We study the motion of the interface between two fluids in a pressure field. A more viscous fluid surrounds a finite region filled with a less viscous fluid whose pressure is constant. The more viscous fluid is incompressible and moves with a velocity proportional to the gradient of its pressure. The pressure jump across the interface between the fluids is proportional to the curvature of the interface. The proportionality constant is the surface tension. In the two-dimensional case the interface can be described by a complex function which is analytic in the exterior of the unit circle. The dynamics are governed by a nonlocal nonlinear equation for this function. If all the singularities of the function are situated near the origin then the nonlocal interactions contribute little to the evolution of the singularities. In this case the nonlocal evolution equation can be approximated by a local nonlinear one. We prove that this equation has solutions with certain uniform behavior as the surface tension is allowed to become vanishingly small.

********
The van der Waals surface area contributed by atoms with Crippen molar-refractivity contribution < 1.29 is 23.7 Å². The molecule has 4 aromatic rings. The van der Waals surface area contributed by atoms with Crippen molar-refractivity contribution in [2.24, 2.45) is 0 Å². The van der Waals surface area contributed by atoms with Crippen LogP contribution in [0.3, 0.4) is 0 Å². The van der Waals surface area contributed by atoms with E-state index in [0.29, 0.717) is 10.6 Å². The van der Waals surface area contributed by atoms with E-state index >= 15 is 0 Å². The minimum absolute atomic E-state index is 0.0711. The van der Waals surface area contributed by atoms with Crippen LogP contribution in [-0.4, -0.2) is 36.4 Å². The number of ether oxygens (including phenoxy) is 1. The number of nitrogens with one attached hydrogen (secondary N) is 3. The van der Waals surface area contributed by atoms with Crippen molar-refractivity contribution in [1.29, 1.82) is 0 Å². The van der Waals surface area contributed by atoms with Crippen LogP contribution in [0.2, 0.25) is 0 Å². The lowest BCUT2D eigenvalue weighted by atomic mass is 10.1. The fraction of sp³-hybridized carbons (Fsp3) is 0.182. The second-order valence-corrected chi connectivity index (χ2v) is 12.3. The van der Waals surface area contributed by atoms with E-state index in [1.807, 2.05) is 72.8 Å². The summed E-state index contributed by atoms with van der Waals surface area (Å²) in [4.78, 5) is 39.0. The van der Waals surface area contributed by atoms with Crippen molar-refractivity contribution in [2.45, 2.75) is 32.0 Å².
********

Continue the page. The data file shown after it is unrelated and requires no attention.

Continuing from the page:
All Science Journal Classification (ASJC) codes
- Statistical and Nonlinear Physics
- Mathematical Physics
- Condensed Matter Physics
- Applied Mathematics